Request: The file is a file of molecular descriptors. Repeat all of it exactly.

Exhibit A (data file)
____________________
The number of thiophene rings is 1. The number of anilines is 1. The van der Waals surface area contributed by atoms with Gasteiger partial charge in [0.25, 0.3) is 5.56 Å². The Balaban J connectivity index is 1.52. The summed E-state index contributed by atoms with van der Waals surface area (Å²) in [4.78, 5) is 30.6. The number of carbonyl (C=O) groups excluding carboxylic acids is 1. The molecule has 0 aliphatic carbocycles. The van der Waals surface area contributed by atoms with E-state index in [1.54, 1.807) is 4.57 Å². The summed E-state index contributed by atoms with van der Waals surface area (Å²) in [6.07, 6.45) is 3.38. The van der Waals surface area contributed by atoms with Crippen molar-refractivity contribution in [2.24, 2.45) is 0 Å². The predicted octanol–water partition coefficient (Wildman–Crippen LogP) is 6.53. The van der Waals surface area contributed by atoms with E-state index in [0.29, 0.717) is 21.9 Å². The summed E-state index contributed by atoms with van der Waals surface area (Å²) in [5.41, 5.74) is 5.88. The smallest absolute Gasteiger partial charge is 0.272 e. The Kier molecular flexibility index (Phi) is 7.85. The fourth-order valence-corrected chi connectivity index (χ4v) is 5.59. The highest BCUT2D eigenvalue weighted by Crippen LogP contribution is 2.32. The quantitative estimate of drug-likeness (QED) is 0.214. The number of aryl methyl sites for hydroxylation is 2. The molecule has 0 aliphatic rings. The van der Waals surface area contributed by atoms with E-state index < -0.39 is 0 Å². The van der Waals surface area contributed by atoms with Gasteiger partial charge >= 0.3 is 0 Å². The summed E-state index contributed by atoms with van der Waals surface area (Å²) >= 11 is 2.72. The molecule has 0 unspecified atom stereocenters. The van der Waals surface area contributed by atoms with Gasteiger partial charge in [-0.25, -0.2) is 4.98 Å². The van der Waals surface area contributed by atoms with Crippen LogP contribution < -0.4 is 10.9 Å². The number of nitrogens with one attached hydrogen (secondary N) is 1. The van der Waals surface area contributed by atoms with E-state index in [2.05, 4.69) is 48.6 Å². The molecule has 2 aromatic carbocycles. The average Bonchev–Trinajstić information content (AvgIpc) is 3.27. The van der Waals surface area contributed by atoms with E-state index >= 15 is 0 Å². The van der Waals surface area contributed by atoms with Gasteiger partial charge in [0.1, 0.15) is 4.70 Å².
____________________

The number of thiophene rings is 1. The number of anilines is 1. The van der Waals surface area contributed by atoms with Gasteiger partial charge in [0.25, 0.3) is 5.56 Å². The Balaban J connectivity index is 1.52. The summed E-state index contributed by atoms with van der Waals surface area (Å²) in [4.78, 5) is 30.6. The number of carbonyl (C=O) groups excluding carboxylic acids is 1. The molecule has 0 aliphatic carbocycles. The van der Waals surface area contributed by atoms with E-state index in [1.54, 1.807) is 4.57 Å². The summed E-state index contributed by atoms with van der Waals surface area (Å²) in [6.07, 6.45) is 3.38. The van der Waals surface area contributed by atoms with Crippen molar-refractivity contribution in [2.24, 2.45) is 0 Å². The predicted octanol–water partition coefficient (Wildman–Crippen LogP) is 6.53. The van der Waals surface area contributed by atoms with E-state index in [0.29, 0.717) is 21.9 Å². The summed E-state index contributed by atoms with van der Waals surface area (Å²) in [5.41, 5.74) is 5.88. The smallest absolute Gasteiger partial charge is 0.272 e. The Kier molecular flexibility index (Phi) is 7.85. The fourth-order valence-corrected chi connectivity index (χ4v) is 5.59. The highest BCUT2D eigenvalue weighted by Crippen LogP contribution is 2.32. The quantitative estimate of drug-likeness (QED) is 0.214. The number of aryl methyl sites for hydroxylation is 2. The molecule has 0 aliphatic rings. The van der Waals surface area contributed by atoms with E-state index < -0.39 is 0 Å². The van der Waals surface area contributed by atoms with Gasteiger partial charge >= 0.3 is 0 Å². The summed E-state index contributed by atoms with van der Waals surface area (Å²) >= 11 is 2.72. The molecule has 0 unspecified atom stereocenters. The van der Waals surface area contributed by atoms with Gasteiger partial charge in [-0.25, -0.2) is 4.98 Å². The van der Waals surface area contributed by atoms with Crippen LogP contribution < -0.4 is 10.9 Å². The number of nitrogens with one attached hydrogen (secondary N) is 1. The van der Waals surface area contributed by atoms with E-state index in [2.05, 4.69) is 48.6 Å². The molecule has 2 aromatic carbocycles. The average Bonchev–Trinajstić information content (AvgIpc) is 3.27. The van der Waals surface area contributed by atoms with E-state index >= 15 is 0 Å². The van der Waals surface area contributed by atoms with Gasteiger partial charge in [0.1, 0.15) is 4.70 Å².